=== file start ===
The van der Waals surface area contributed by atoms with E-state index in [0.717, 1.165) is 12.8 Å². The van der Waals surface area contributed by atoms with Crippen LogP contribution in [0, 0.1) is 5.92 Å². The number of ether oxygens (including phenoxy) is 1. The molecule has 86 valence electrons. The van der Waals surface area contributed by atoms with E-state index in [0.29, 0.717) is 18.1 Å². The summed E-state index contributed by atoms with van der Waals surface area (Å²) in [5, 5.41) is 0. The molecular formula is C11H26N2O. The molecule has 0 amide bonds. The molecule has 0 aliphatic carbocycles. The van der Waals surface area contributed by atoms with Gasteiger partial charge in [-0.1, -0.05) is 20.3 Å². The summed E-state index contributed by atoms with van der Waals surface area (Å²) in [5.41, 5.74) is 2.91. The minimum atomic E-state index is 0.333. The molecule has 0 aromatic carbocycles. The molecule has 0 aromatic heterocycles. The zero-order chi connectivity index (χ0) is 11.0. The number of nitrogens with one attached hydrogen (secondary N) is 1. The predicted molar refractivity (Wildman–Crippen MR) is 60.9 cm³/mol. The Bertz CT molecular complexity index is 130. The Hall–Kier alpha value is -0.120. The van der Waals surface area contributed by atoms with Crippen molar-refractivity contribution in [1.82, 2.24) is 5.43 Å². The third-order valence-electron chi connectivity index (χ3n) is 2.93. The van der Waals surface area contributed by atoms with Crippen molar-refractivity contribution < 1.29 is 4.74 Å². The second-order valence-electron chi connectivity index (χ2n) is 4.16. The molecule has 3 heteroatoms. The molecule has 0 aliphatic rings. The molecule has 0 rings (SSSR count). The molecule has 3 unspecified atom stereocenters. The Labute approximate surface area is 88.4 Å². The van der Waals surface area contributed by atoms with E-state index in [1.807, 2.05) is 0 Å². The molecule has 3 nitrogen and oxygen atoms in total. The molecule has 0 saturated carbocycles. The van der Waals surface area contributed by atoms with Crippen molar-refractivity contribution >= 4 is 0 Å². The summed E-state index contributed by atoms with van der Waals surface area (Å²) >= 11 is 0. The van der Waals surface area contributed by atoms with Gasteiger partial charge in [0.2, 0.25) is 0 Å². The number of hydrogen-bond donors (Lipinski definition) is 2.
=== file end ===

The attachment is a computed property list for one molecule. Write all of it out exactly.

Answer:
The van der Waals surface area contributed by atoms with E-state index in [0.717, 1.165) is 12.8 Å². The van der Waals surface area contributed by atoms with Crippen LogP contribution in [0, 0.1) is 5.92 Å². The number of ether oxygens (including phenoxy) is 1. The molecule has 86 valence electrons. The van der Waals surface area contributed by atoms with E-state index in [0.29, 0.717) is 18.1 Å². The summed E-state index contributed by atoms with van der Waals surface area (Å²) in [5, 5.41) is 0. The molecular formula is C11H26N2O. The molecule has 0 amide bonds. The molecule has 0 aliphatic carbocycles. The van der Waals surface area contributed by atoms with Gasteiger partial charge in [-0.1, -0.05) is 20.3 Å². The summed E-state index contributed by atoms with van der Waals surface area (Å²) in [5.41, 5.74) is 2.91. The minimum atomic E-state index is 0.333. The molecule has 0 aromatic carbocycles. The molecule has 0 aromatic heterocycles. The zero-order chi connectivity index (χ0) is 11.0. The number of nitrogens with one attached hydrogen (secondary N) is 1. The predicted molar refractivity (Wildman–Crippen MR) is 60.9 cm³/mol. The Bertz CT molecular complexity index is 130. The Hall–Kier alpha value is -0.120. The van der Waals surface area contributed by atoms with Crippen molar-refractivity contribution in [1.82, 2.24) is 5.43 Å². The third-order valence-electron chi connectivity index (χ3n) is 2.93. The van der Waals surface area contributed by atoms with Crippen molar-refractivity contribution < 1.29 is 4.74 Å². The second-order valence-electron chi connectivity index (χ2n) is 4.16. The molecule has 3 heteroatoms. The molecule has 0 aliphatic rings. The molecule has 0 rings (SSSR count). The molecule has 3 unspecified atom stereocenters. The Labute approximate surface area is 88.4 Å². The van der Waals surface area contributed by atoms with E-state index in [1.807, 2.05) is 0 Å². The molecule has 3 nitrogen and oxygen atoms in total. The molecule has 0 saturated carbocycles. The van der Waals surface area contributed by atoms with Crippen molar-refractivity contribution >= 4 is 0 Å². The summed E-state index contributed by atoms with van der Waals surface area (Å²) >= 11 is 0. The van der Waals surface area contributed by atoms with Gasteiger partial charge in [0.2, 0.25) is 0 Å². The number of hydrogen-bond donors (Lipinski definition) is 2.